If You Go

What:

Curt Stafford art exhibit


When:

Reception 5 to 7 p.m. May 17.


Where:

Daily Times Community Center, 201 N. Allen Ave.


More Info:

505-564-4652


FARMINGTON — When Curt Stafford was 9 years old, his brother-in-law started taking him hunting and fishing in the mountains.

That sparked a love for the mountains that continues today and is reflected in Stafford's paintings.

Stafford's paintings are on display in The Daily Times Community Center. An opening reception will take place from 5 to 7 p.m. on May 17.

The exhibit consists of three parts. The majority of the paintings are part of Stafford's mountain series, which consists of 25 total paintings. Fifteen of these paintings are displayed. The second part of the exhibit is a floral design mini-series that Stafford recently completed. The final part includes several other, unrelated images, such as a farm scene from South Dakota and a sky painting.
Curt Stafford’s paintings are on display in The Daily Times Community Center. An opening reception will take place from 5 to 7 p.m. on May 17.
Curt Stafford's paintings are on display in The Daily Times Community Center. An opening reception will take place from 5 to 7 p.m. on May 17. (Courtesy of Curt Stafford)


Many of the paintings in the mountain series are based on photos Stafford took while at Vallecito Lake. Stafford does all original work. He said all of the paintings he creates are based on photos he has taken.

Stafford said the floral series is a compliment to his late mother.

"She was a very talented floral designer," he said.

His mother, Golden Stafford, started off working at a flower shop in Santa Paula, Calif. She told her employers that she didn't have to be paid; she just wanted the opportunity to learn. In 1949, she and her family relocated to the Four Corners area. In Farmington, she opened a shop called Helen's Flowers on Broadway Avenue, where the main Wells Fargo branch is currently located. The shop, which was named after Curt Stafford's sister, is still active today under the name Farmington Floral Factory.

A few years after opening Helen's Flowers, Golden Stafford opened three flower shops in Aztec. She was sought out for her original designs, said Curt Stafford. Even after she retired, she kept floral design supplies in the back of her car and made them for people.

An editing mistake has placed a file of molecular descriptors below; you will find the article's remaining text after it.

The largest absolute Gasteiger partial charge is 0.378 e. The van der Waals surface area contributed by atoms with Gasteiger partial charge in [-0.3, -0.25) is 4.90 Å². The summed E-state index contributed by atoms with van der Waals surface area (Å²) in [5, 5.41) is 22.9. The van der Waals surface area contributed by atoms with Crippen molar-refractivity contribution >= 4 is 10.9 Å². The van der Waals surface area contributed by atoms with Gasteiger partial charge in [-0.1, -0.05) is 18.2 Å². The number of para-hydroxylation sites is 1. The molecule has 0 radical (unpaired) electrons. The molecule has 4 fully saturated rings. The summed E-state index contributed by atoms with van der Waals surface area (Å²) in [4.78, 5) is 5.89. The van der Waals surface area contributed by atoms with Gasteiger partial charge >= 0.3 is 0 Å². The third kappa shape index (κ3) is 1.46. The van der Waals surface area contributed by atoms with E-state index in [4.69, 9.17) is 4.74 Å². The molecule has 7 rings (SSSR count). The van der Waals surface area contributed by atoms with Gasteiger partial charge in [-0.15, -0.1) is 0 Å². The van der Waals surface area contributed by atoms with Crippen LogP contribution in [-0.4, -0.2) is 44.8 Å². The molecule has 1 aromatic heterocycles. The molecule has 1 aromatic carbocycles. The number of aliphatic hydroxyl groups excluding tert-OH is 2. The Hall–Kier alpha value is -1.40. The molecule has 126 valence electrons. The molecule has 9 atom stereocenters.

Curt Stafford's wife encouraged him to paint flowers, so he snapped photos of some flowers and began to paint. He said he often thinks about his mother as he paints flowers.

Once, when he painted some yellow flowers, he had to change the composition slightly. He said that made him think about what his mother would do when she designed her floral compositions.

Stafford often draws on memories as he paints. Memories, he said, make up his personality.

"They're all a part of what I feel," he said.

 

Hannah Grover can be reached at hgrover@daily-times.com; 505-564-4652. Follow her on Twitter @hmgrover.

 


Curt Stafford’s paintings are on display in The Daily Times Community Center. An opening reception will take place from 5 to 7 p.m. on May 17.
Curt Stafford's paintings are on display in The Daily Times Community Center. An opening reception will take place from 5 to 7 p.m. on May 17. (Courtesy of Curt Stafford)

ABOUT THE ARTIST: Curt Stafford was born in California and moved to the Four Corners area as a child. He began oil painting in high school. During his senior year in high school, his family returned to California. One of Stafford s teachers recognized his talent and enrolled him in weekend classes at the Los Angeles Art Center. After high school, Stafford moved to Virginia to attend Old Dominion University, where he studied art history. Stafford later returned to New Mexico and studied art under the instruction of San Juan College professor Bill Hatch, who spent time in Europe learning the techniques of old masters such as Rembrandt Harmenszoon van Rijn and Johannes Vermeer. Today, Stafford continues to paint using those techniques. He said one of the differences between the older and modern techniques is that modern artists often do paper transfers, meaning they sketch an image out before painting it. Stafford doesn t sketch. Instead, he using a paint brush to do the drawing, and then he starts to add layers of paint. Like the old masters, Stafford paints using oil colors. He said he likes the oil colors because the finished paintings last forever. Oil paints are also more forgiving than watercolor. My strength today is composition and color, Stafford said.